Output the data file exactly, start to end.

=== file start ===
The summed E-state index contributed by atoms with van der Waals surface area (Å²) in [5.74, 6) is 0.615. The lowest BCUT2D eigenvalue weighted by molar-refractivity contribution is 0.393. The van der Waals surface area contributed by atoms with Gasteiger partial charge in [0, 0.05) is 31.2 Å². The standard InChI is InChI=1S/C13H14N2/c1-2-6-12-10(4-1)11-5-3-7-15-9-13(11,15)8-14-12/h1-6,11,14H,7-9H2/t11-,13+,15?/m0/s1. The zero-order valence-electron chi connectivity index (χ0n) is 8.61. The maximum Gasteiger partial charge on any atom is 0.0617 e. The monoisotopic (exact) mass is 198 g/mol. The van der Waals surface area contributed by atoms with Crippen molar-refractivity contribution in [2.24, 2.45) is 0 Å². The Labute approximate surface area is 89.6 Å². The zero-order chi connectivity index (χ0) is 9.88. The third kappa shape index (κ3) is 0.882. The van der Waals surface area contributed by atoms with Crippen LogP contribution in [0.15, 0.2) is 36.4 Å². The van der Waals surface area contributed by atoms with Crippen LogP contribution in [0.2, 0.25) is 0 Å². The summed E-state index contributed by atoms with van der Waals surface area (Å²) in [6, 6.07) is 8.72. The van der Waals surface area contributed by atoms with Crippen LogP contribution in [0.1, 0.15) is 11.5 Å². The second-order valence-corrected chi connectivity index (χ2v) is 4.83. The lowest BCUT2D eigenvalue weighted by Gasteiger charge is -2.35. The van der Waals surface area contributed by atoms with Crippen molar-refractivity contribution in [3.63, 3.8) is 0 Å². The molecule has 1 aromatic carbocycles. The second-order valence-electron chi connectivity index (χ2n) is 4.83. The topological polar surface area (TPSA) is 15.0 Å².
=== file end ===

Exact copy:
The summed E-state index contributed by atoms with van der Waals surface area (Å²) in [5.74, 6) is 0.615. The lowest BCUT2D eigenvalue weighted by molar-refractivity contribution is 0.393. The van der Waals surface area contributed by atoms with Gasteiger partial charge in [0, 0.05) is 31.2 Å². The standard InChI is InChI=1S/C13H14N2/c1-2-6-12-10(4-1)11-5-3-7-15-9-13(11,15)8-14-12/h1-6,11,14H,7-9H2/t11-,13+,15?/m0/s1. The zero-order valence-electron chi connectivity index (χ0n) is 8.61. The maximum Gasteiger partial charge on any atom is 0.0617 e. The monoisotopic (exact) mass is 198 g/mol. The van der Waals surface area contributed by atoms with Crippen molar-refractivity contribution in [2.24, 2.45) is 0 Å². The Labute approximate surface area is 89.6 Å². The zero-order chi connectivity index (χ0) is 9.88. The third kappa shape index (κ3) is 0.882. The van der Waals surface area contributed by atoms with Crippen LogP contribution in [0.15, 0.2) is 36.4 Å². The van der Waals surface area contributed by atoms with Crippen LogP contribution in [0.2, 0.25) is 0 Å². The summed E-state index contributed by atoms with van der Waals surface area (Å²) in [6, 6.07) is 8.72. The van der Waals surface area contributed by atoms with Crippen LogP contribution in [0.1, 0.15) is 11.5 Å². The second-order valence-corrected chi connectivity index (χ2v) is 4.83. The lowest BCUT2D eigenvalue weighted by Gasteiger charge is -2.35. The van der Waals surface area contributed by atoms with Crippen molar-refractivity contribution in [3.63, 3.8) is 0 Å². The molecule has 1 aromatic carbocycles. The second-order valence-electron chi connectivity index (χ2n) is 4.83. The topological polar surface area (TPSA) is 15.0 Å².